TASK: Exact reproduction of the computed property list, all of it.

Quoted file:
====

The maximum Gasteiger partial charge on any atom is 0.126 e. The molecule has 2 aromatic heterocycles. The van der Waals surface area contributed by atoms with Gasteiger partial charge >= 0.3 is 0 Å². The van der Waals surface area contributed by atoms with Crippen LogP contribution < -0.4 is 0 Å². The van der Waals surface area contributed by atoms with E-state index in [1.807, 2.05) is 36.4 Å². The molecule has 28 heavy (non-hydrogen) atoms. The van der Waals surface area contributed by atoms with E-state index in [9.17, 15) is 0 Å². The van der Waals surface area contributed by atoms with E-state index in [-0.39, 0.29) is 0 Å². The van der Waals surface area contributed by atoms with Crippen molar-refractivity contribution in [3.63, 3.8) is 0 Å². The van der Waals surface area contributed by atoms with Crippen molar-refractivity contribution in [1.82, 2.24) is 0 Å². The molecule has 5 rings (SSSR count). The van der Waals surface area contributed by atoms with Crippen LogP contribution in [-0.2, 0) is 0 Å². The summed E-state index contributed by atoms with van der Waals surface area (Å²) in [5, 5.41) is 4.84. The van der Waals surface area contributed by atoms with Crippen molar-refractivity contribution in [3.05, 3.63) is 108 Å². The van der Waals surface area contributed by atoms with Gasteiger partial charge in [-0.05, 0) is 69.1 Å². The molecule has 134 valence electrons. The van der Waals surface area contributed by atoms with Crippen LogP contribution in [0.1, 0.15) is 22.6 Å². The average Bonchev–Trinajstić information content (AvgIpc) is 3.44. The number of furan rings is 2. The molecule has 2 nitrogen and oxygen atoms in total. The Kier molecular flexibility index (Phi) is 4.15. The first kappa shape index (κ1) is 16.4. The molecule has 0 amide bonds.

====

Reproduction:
The maximum Gasteiger partial charge on any atom is 0.126 e. The molecule has 2 aromatic heterocycles. The van der Waals surface area contributed by atoms with Gasteiger partial charge >= 0.3 is 0 Å². The van der Waals surface area contributed by atoms with Crippen LogP contribution < -0.4 is 0 Å². The van der Waals surface area contributed by atoms with E-state index in [1.807, 2.05) is 36.4 Å². The molecule has 28 heavy (non-hydrogen) atoms. The van der Waals surface area contributed by atoms with E-state index in [9.17, 15) is 0 Å². The van der Waals surface area contributed by atoms with E-state index in [-0.39, 0.29) is 0 Å². The van der Waals surface area contributed by atoms with Crippen molar-refractivity contribution in [3.63, 3.8) is 0 Å². The van der Waals surface area contributed by atoms with Crippen molar-refractivity contribution in [1.82, 2.24) is 0 Å². The molecule has 5 rings (SSSR count). The van der Waals surface area contributed by atoms with Crippen LogP contribution in [-0.2, 0) is 0 Å². The summed E-state index contributed by atoms with van der Waals surface area (Å²) in [5, 5.41) is 4.84. The van der Waals surface area contributed by atoms with Crippen molar-refractivity contribution in [3.05, 3.63) is 108 Å². The van der Waals surface area contributed by atoms with Gasteiger partial charge in [-0.05, 0) is 69.1 Å². The molecule has 134 valence electrons. The van der Waals surface area contributed by atoms with Crippen LogP contribution in [0.1, 0.15) is 22.6 Å². The average Bonchev–Trinajstić information content (AvgIpc) is 3.44. The number of furan rings is 2. The molecule has 2 nitrogen and oxygen atoms in total. The Kier molecular flexibility index (Phi) is 4.15. The first kappa shape index (κ1) is 16.4. The molecule has 0 amide bonds.